If it is not about increased efficiency, why bother?
 

Offline LeeE

  • Neilep Level Member
  • ******
  • Posts: 3382
    • View Profile
    • Spatial
When will there be the technology for wireless electricity?
« Reply #22 on: 09/03/2009 20:37:36 »
There was the SHARP project:

http://www.friendsofcrc.ca/Projects/SHARP/sharp.html

This was all about powering an aircraft by microwaves.

Incidentally, the professor who designed the airframe went on to design and build a flying ornithopter.
 

Offline techmind

  • Hero Member
  • *****
  • Posts: 934
  • Un-obfuscated
    • View Profile
    • techmind.org
When will there be the technology for wireless electricity?
« Reply #23 on: 09/03/2009 21:42:44 »
The system highlighted by a couple of earlier posters (BBC News website) has a three-page story on it in the recent (Feb 2009) edition of Physics World magazine, pg.23-25. It's not obvious that very much progress has been made in the past 2 years.

http://physicsworld.com/cws/article/print/37532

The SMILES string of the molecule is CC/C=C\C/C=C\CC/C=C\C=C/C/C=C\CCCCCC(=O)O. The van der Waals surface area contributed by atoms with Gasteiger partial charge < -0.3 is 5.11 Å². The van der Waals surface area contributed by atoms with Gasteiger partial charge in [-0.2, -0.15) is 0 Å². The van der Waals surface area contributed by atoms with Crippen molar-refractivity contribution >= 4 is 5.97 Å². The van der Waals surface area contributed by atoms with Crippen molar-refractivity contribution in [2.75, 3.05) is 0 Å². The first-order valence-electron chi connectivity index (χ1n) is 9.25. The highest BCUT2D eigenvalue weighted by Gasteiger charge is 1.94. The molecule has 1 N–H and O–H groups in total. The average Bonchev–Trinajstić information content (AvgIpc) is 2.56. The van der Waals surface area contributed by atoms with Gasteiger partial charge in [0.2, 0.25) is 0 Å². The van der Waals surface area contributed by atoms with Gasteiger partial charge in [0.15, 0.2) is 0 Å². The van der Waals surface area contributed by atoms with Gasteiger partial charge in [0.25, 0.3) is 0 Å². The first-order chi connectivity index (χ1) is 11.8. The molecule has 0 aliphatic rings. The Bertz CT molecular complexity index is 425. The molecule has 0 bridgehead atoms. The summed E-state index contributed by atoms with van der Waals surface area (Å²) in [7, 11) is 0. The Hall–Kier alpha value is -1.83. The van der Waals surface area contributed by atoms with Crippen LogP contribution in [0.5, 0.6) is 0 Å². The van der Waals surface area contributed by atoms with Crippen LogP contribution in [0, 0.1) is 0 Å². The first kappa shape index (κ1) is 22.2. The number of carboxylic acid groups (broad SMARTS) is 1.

In the magazine article they state they operate at 10MHz, that the energy is carried almost entirely in the magnetic field, and that the maximum magnetic field strength is only a tiny* 10^-4 Tesla, even very near the coils.

* tiny: the word of the article.

The internationally accepted guidelines for human exposure to EM fields, ICNIRP ( http://www.icnirp.de/documents/emfgdl.pdf ) set an upper limit of 0.1µT for general-public exposure to magnetic fields at 10MHz.

The tiny field of this power-coupling demo is 1000x greater than the currently permissable general-public exposure. This may pose a problem for general deployment ::)


Although the article is at pains to point out that that energy losses in wood, brick, plastics is rather low, I imagine any sheet metal would absorb a lot of energy. With the kind of source/receiver geometries illustrated, the efficiency will inevitably (I would have thought) decrease as the receive coil is made smaller. In general the coupling efficiency will decrease as the source-receiver distance becomes a larger multiple of the antenna size.